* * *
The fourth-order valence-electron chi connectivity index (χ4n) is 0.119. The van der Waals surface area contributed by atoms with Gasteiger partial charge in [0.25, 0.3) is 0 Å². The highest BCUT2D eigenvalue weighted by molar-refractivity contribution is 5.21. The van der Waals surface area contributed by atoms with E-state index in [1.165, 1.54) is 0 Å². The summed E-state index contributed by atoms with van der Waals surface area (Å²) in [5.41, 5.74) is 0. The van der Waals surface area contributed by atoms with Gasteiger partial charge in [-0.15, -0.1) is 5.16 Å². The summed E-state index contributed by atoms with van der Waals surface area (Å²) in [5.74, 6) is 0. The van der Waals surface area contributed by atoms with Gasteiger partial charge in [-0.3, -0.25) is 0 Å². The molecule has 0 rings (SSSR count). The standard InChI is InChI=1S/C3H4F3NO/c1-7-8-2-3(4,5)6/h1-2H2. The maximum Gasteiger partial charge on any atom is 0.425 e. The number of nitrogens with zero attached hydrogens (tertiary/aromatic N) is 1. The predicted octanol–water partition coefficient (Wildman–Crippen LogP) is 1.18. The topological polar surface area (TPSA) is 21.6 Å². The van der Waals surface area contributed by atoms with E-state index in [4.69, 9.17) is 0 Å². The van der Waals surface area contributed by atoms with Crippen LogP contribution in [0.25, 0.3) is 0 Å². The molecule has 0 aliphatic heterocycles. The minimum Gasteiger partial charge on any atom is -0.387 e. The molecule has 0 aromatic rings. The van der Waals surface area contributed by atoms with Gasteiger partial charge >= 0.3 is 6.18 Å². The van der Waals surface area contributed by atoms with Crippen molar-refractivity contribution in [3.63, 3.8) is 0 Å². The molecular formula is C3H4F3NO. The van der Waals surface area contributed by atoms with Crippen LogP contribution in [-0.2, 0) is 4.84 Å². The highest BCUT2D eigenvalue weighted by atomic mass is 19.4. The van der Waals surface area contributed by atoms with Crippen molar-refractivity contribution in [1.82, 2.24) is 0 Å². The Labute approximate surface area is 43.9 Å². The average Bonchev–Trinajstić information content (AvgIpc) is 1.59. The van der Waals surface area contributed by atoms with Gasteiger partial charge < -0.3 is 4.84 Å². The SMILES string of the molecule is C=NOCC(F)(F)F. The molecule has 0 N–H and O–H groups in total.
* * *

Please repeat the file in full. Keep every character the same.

The fourth-order valence-electron chi connectivity index (χ4n) is 0.119. The van der Waals surface area contributed by atoms with Gasteiger partial charge in [0.25, 0.3) is 0 Å². The highest BCUT2D eigenvalue weighted by molar-refractivity contribution is 5.21. The van der Waals surface area contributed by atoms with E-state index in [1.165, 1.54) is 0 Å². The summed E-state index contributed by atoms with van der Waals surface area (Å²) in [5.41, 5.74) is 0. The van der Waals surface area contributed by atoms with Gasteiger partial charge in [-0.15, -0.1) is 5.16 Å². The summed E-state index contributed by atoms with van der Waals surface area (Å²) in [5.74, 6) is 0. The van der Waals surface area contributed by atoms with Gasteiger partial charge in [-0.3, -0.25) is 0 Å². The molecule has 0 rings (SSSR count). The standard InChI is InChI=1S/C3H4F3NO/c1-7-8-2-3(4,5)6/h1-2H2. The maximum Gasteiger partial charge on any atom is 0.425 e. The number of nitrogens with zero attached hydrogens (tertiary/aromatic N) is 1. The predicted octanol–water partition coefficient (Wildman–Crippen LogP) is 1.18. The topological polar surface area (TPSA) is 21.6 Å². The van der Waals surface area contributed by atoms with E-state index in [4.69, 9.17) is 0 Å². The van der Waals surface area contributed by atoms with Crippen LogP contribution in [0.25, 0.3) is 0 Å². The molecule has 0 aliphatic heterocycles. The minimum Gasteiger partial charge on any atom is -0.387 e. The molecule has 0 aromatic rings. The van der Waals surface area contributed by atoms with Gasteiger partial charge >= 0.3 is 6.18 Å². The van der Waals surface area contributed by atoms with Crippen molar-refractivity contribution in [3.63, 3.8) is 0 Å². The molecular formula is C3H4F3NO. The van der Waals surface area contributed by atoms with Crippen LogP contribution in [-0.2, 0) is 4.84 Å². The highest BCUT2D eigenvalue weighted by atomic mass is 19.4. The van der Waals surface area contributed by atoms with Crippen molar-refractivity contribution in [1.82, 2.24) is 0 Å². The Labute approximate surface area is 43.9 Å². The average Bonchev–Trinajstić information content (AvgIpc) is 1.59. The van der Waals surface area contributed by atoms with Gasteiger partial charge < -0.3 is 4.84 Å². The SMILES string of the molecule is C=NOCC(F)(F)F. The molecule has 0 N–H and O–H groups in total.